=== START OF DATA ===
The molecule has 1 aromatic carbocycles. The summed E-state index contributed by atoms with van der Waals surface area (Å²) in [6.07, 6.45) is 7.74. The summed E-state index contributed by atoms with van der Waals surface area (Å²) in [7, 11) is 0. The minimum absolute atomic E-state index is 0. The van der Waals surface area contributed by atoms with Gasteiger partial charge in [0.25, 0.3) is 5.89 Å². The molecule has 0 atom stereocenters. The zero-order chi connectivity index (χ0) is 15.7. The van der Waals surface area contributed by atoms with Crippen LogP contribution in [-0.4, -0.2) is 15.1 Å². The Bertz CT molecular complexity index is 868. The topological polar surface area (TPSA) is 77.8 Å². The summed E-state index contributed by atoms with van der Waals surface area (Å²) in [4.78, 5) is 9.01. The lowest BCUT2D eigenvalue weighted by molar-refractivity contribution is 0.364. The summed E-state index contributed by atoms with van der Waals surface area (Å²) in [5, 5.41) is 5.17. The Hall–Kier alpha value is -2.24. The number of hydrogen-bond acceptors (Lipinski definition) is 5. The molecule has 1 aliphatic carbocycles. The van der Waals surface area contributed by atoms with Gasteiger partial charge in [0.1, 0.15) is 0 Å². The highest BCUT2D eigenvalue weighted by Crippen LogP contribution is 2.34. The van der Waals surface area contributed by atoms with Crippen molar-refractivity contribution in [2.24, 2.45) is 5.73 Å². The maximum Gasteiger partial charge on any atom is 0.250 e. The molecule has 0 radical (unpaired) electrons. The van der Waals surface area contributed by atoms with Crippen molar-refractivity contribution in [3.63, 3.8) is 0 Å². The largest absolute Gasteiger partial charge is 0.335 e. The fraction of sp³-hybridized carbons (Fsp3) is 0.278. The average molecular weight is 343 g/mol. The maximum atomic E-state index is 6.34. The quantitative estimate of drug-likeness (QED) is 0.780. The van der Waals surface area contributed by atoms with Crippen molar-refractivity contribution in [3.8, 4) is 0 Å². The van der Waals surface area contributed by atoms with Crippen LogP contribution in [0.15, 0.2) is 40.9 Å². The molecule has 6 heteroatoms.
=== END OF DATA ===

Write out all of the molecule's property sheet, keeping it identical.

The molecule has 1 aromatic carbocycles. The summed E-state index contributed by atoms with van der Waals surface area (Å²) in [6.07, 6.45) is 7.74. The summed E-state index contributed by atoms with van der Waals surface area (Å²) in [7, 11) is 0. The minimum absolute atomic E-state index is 0. The van der Waals surface area contributed by atoms with Gasteiger partial charge in [0.25, 0.3) is 5.89 Å². The molecule has 0 atom stereocenters. The zero-order chi connectivity index (χ0) is 15.7. The van der Waals surface area contributed by atoms with Crippen LogP contribution in [-0.4, -0.2) is 15.1 Å². The Bertz CT molecular complexity index is 868. The topological polar surface area (TPSA) is 77.8 Å². The summed E-state index contributed by atoms with van der Waals surface area (Å²) in [4.78, 5) is 9.01. The lowest BCUT2D eigenvalue weighted by molar-refractivity contribution is 0.364. The summed E-state index contributed by atoms with van der Waals surface area (Å²) in [5, 5.41) is 5.17. The Hall–Kier alpha value is -2.24. The number of hydrogen-bond acceptors (Lipinski definition) is 5. The molecule has 1 aliphatic carbocycles. The van der Waals surface area contributed by atoms with Gasteiger partial charge in [0.1, 0.15) is 0 Å². The highest BCUT2D eigenvalue weighted by Crippen LogP contribution is 2.34. The van der Waals surface area contributed by atoms with Crippen molar-refractivity contribution in [2.24, 2.45) is 5.73 Å². The maximum Gasteiger partial charge on any atom is 0.250 e. The molecule has 0 radical (unpaired) electrons. The van der Waals surface area contributed by atoms with Crippen molar-refractivity contribution in [3.63, 3.8) is 0 Å². The largest absolute Gasteiger partial charge is 0.335 e. The fraction of sp³-hybridized carbons (Fsp3) is 0.278. The average molecular weight is 343 g/mol. The maximum atomic E-state index is 6.34. The quantitative estimate of drug-likeness (QED) is 0.780. The van der Waals surface area contributed by atoms with Crippen molar-refractivity contribution in [3.8, 4) is 0 Å². The van der Waals surface area contributed by atoms with Crippen LogP contribution in [0.15, 0.2) is 40.9 Å². The molecule has 6 heteroatoms.